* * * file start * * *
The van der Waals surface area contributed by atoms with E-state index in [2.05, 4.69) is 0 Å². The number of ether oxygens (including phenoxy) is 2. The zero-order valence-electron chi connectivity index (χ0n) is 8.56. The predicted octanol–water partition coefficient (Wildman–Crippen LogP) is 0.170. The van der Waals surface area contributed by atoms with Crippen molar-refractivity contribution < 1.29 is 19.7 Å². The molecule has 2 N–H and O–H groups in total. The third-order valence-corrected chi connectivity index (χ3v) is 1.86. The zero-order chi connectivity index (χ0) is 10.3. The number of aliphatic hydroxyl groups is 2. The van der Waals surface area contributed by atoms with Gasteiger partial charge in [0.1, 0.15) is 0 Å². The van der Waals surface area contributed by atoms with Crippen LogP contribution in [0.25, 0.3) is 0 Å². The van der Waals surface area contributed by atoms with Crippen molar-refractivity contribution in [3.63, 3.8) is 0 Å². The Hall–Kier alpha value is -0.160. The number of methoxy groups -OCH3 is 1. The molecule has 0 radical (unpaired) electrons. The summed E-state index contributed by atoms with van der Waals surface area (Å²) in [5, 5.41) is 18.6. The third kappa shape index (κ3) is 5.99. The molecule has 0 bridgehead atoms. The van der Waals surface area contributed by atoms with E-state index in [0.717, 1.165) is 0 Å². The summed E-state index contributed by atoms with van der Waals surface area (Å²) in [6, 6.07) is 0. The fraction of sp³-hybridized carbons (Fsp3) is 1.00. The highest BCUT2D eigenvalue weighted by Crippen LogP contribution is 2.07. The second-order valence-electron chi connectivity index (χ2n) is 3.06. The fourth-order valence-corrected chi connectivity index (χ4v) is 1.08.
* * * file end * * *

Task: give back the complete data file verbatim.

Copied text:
The van der Waals surface area contributed by atoms with E-state index in [2.05, 4.69) is 0 Å². The number of ether oxygens (including phenoxy) is 2. The zero-order valence-electron chi connectivity index (χ0n) is 8.56. The predicted octanol–water partition coefficient (Wildman–Crippen LogP) is 0.170. The van der Waals surface area contributed by atoms with Crippen molar-refractivity contribution < 1.29 is 19.7 Å². The molecule has 2 N–H and O–H groups in total. The third-order valence-corrected chi connectivity index (χ3v) is 1.86. The zero-order chi connectivity index (χ0) is 10.3. The number of aliphatic hydroxyl groups is 2. The van der Waals surface area contributed by atoms with Gasteiger partial charge in [0.1, 0.15) is 0 Å². The van der Waals surface area contributed by atoms with Crippen LogP contribution in [0.25, 0.3) is 0 Å². The van der Waals surface area contributed by atoms with Crippen molar-refractivity contribution in [3.63, 3.8) is 0 Å². The Hall–Kier alpha value is -0.160. The number of methoxy groups -OCH3 is 1. The molecule has 0 radical (unpaired) electrons. The summed E-state index contributed by atoms with van der Waals surface area (Å²) in [5, 5.41) is 18.6. The third kappa shape index (κ3) is 5.99. The molecule has 0 bridgehead atoms. The van der Waals surface area contributed by atoms with E-state index in [0.717, 1.165) is 0 Å². The summed E-state index contributed by atoms with van der Waals surface area (Å²) in [6, 6.07) is 0. The fraction of sp³-hybridized carbons (Fsp3) is 1.00. The highest BCUT2D eigenvalue weighted by Crippen LogP contribution is 2.07. The second-order valence-electron chi connectivity index (χ2n) is 3.06. The fourth-order valence-corrected chi connectivity index (χ4v) is 1.08.